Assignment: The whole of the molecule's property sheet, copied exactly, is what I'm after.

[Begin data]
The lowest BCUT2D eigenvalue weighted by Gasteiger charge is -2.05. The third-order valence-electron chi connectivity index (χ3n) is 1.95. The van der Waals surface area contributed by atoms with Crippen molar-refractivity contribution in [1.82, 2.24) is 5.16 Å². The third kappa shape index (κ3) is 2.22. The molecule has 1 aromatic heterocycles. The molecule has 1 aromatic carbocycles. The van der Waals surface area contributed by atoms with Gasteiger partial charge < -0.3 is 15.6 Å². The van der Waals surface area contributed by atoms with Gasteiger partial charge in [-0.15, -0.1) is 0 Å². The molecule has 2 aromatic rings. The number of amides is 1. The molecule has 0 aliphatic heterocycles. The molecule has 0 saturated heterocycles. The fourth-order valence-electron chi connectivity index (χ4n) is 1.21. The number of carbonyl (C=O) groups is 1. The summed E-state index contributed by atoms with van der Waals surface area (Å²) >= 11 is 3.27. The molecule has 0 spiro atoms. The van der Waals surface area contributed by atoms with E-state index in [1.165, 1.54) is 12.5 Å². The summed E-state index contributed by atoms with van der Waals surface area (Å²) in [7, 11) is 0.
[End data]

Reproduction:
The lowest BCUT2D eigenvalue weighted by Gasteiger charge is -2.05. The third-order valence-electron chi connectivity index (χ3n) is 1.95. The van der Waals surface area contributed by atoms with Crippen molar-refractivity contribution in [1.82, 2.24) is 5.16 Å². The third kappa shape index (κ3) is 2.22. The molecule has 1 aromatic heterocycles. The molecule has 1 aromatic carbocycles. The van der Waals surface area contributed by atoms with Gasteiger partial charge < -0.3 is 15.6 Å². The van der Waals surface area contributed by atoms with Gasteiger partial charge in [-0.15, -0.1) is 0 Å². The molecule has 2 aromatic rings. The number of amides is 1. The molecule has 0 aliphatic heterocycles. The molecule has 0 saturated heterocycles. The fourth-order valence-electron chi connectivity index (χ4n) is 1.21. The number of carbonyl (C=O) groups is 1. The summed E-state index contributed by atoms with van der Waals surface area (Å²) >= 11 is 3.27. The molecule has 0 spiro atoms. The van der Waals surface area contributed by atoms with E-state index in [1.165, 1.54) is 12.5 Å². The summed E-state index contributed by atoms with van der Waals surface area (Å²) in [7, 11) is 0.